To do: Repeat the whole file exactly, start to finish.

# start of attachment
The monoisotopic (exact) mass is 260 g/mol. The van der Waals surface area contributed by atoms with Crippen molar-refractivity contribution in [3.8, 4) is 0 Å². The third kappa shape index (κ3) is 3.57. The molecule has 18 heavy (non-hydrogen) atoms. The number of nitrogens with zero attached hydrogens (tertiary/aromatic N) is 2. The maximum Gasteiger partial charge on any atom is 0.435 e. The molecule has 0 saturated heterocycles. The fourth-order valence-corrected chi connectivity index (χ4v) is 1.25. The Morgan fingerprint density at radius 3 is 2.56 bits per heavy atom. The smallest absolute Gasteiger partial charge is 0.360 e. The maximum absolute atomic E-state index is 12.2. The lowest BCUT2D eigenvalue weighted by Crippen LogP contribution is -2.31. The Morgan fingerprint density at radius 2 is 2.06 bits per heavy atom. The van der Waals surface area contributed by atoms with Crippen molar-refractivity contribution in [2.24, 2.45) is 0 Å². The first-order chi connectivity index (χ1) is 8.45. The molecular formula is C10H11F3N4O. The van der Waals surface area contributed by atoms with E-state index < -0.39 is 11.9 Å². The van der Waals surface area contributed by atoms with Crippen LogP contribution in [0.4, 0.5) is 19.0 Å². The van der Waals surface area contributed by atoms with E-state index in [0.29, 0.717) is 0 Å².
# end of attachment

The monoisotopic (exact) mass is 260 g/mol. The van der Waals surface area contributed by atoms with Crippen molar-refractivity contribution in [3.8, 4) is 0 Å². The third kappa shape index (κ3) is 3.57. The molecule has 18 heavy (non-hydrogen) atoms. The number of nitrogens with zero attached hydrogens (tertiary/aromatic N) is 2. The maximum Gasteiger partial charge on any atom is 0.435 e. The molecule has 0 saturated heterocycles. The fourth-order valence-corrected chi connectivity index (χ4v) is 1.25. The Morgan fingerprint density at radius 3 is 2.56 bits per heavy atom. The smallest absolute Gasteiger partial charge is 0.360 e. The maximum absolute atomic E-state index is 12.2. The lowest BCUT2D eigenvalue weighted by Crippen LogP contribution is -2.31. The Morgan fingerprint density at radius 2 is 2.06 bits per heavy atom. The van der Waals surface area contributed by atoms with Crippen molar-refractivity contribution in [2.24, 2.45) is 0 Å². The first-order chi connectivity index (χ1) is 8.45. The molecular formula is C10H11F3N4O. The van der Waals surface area contributed by atoms with E-state index < -0.39 is 11.9 Å². The van der Waals surface area contributed by atoms with Crippen LogP contribution in [0.4, 0.5) is 19.0 Å². The van der Waals surface area contributed by atoms with E-state index in [0.29, 0.717) is 0 Å².